This bring a rather fascinating question: Can a person abuses his/her own self? The natural question is in such a scenario is, ``who is abusing whom?'' My answer involves a simple construct of the mind. [I am going to explore this structure in more depth in my essay on dreams and creation. Hopefully :) ] In this structure, the conscious part of the mind appears to be in charge for the most part when a person is awake. But this is rather a delusion. People make decisions with a faculty that is greater, and subsumes, their conscious and subconscious mind processes. Due to the lack of a better term, I call this ``whole mind/being.'' Self-abuse happens when a person's conscious mind tried to invade the narcissistic space of the same person by forcing changes upon the "whole mind.'' The attempt results in self-doubt, shame, and self-inflicted sense of worthlessness.

Is this scenario too far fetched? Based on my observations, most people engage in such self-abusive behavior on daily basis and with good intentions. Remember that very often, the abusive relationship has an element of love and affection. Abuser typically tries to change something deep inside the abused in order to deal with some of his/her own basic insecurities and shame. It is possible, and quite probable, then that the abuser does not stop at abusing others and engage in self-absuive behavior as well.

*******************

An amazing modern dance piece:

http://vimeo.com/53287720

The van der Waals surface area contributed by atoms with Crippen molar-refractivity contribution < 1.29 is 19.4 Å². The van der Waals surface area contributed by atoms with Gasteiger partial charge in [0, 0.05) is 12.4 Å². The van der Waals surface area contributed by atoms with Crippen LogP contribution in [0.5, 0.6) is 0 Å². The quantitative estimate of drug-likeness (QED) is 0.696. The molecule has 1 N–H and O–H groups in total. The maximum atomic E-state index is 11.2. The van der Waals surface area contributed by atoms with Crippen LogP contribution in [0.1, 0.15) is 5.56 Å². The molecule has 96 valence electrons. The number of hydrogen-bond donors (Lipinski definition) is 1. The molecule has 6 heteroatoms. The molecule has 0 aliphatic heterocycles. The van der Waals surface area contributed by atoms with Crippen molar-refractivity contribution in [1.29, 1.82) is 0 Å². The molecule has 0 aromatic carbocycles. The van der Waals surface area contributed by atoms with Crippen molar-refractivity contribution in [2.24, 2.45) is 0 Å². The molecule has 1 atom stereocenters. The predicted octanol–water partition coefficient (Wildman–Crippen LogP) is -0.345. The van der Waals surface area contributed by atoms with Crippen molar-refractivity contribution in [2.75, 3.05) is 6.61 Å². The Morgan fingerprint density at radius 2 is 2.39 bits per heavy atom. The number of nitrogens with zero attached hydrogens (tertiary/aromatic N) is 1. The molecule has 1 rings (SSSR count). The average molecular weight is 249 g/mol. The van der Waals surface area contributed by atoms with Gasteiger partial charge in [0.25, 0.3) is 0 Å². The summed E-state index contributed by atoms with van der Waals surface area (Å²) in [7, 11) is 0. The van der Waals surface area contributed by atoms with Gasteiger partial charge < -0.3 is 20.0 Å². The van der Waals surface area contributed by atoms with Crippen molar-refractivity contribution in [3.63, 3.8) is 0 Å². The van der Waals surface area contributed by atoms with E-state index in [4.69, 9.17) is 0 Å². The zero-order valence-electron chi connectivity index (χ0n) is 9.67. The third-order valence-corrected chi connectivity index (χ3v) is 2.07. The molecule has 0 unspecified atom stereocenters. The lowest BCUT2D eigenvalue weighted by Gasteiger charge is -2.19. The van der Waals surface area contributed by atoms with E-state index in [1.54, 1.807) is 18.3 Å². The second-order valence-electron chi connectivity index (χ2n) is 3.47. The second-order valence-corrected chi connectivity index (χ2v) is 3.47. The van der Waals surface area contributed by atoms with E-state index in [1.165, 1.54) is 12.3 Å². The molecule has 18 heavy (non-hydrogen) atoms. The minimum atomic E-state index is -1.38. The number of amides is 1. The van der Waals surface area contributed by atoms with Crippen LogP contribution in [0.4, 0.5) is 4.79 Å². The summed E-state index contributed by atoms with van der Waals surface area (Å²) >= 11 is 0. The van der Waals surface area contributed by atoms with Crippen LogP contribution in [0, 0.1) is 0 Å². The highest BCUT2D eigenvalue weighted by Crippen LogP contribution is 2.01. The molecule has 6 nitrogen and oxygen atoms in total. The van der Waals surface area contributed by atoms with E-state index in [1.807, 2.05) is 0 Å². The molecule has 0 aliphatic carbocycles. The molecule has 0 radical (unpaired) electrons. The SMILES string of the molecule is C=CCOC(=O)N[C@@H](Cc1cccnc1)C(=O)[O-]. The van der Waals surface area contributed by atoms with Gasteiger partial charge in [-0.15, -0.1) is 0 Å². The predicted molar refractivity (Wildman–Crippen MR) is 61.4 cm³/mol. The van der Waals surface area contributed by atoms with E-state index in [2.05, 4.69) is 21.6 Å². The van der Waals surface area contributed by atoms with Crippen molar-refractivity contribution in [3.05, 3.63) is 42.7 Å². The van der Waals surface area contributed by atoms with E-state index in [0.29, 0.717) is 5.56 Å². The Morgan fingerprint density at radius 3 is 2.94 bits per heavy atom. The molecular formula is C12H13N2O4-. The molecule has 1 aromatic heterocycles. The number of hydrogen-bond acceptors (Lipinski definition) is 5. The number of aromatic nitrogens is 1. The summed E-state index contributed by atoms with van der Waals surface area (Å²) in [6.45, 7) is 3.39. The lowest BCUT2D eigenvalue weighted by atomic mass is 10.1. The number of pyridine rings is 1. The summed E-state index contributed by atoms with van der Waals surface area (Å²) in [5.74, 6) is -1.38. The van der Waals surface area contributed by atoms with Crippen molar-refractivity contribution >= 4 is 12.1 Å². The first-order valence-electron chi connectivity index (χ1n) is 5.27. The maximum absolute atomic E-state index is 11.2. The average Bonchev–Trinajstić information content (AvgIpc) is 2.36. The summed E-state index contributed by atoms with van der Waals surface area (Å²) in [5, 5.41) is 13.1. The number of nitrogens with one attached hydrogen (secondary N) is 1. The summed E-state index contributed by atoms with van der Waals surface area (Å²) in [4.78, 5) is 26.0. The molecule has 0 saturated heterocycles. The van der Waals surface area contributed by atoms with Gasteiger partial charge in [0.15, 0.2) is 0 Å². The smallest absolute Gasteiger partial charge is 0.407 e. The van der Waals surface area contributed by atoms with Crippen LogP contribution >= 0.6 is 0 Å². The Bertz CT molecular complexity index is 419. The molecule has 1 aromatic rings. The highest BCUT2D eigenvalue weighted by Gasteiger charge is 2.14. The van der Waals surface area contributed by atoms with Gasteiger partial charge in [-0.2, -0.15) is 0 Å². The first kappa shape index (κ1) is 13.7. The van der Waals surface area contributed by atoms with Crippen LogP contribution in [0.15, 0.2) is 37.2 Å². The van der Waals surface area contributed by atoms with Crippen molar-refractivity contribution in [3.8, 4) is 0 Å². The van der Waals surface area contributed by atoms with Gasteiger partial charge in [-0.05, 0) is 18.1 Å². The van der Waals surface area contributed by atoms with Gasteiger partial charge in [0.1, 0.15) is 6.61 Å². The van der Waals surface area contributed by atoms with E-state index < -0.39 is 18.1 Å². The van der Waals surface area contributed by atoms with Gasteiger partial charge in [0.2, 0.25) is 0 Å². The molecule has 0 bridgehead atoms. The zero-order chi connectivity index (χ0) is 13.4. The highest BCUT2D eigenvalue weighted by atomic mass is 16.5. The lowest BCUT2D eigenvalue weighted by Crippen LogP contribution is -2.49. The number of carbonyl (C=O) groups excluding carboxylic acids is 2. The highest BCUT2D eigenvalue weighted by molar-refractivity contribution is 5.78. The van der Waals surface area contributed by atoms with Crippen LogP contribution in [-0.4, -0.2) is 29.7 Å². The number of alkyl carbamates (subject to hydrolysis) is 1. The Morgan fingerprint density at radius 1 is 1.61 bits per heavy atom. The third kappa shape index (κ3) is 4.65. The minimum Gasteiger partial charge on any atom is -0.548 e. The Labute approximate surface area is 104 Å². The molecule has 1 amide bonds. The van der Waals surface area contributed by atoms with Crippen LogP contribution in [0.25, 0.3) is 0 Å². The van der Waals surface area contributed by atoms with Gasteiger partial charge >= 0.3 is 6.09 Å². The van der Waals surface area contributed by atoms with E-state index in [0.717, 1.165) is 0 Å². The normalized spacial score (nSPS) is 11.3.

Sigur Ros - Valtari by Christian Larson from Christian Larson on Vimeo.

Sunday, August 11, 2013

Healthy Narcissism and Abuse

We can imagine ourselves to be the best and greatest existence in the world. Many feel uncomfortable doing so. I propose that we need a small ``transitional'' space around us, a little extension of the imaginary world to the real world, in which we act from the conviction that we are the best and greatest thing in the whole universe. I call this the ``healthy narcissism'' because having this space around us protects us against shame and the resulting need to prove ourselves worthy of our being.

I suggest that abuse, specially the psychological and emotional abuse, happens to us when we allow someone to invade and intrude this space and try to change our basic sense of worthiness. Therefore, the abuse victims are identified by a damaged sense of self-worth and a deep and threatening shame that runs through many aspects of their lives.

When the abuse is severe, specially if it's physical or sexual, dealing with it is an important step in any meaningful life improvement. The inherent problem is that most adults enter an abusive relationship in search for a safe and reassuring environment because they have grown up in similar abusive relationships. Setting oneself free from a familiar and yet abusive relationship is one of the hardest challenges in life.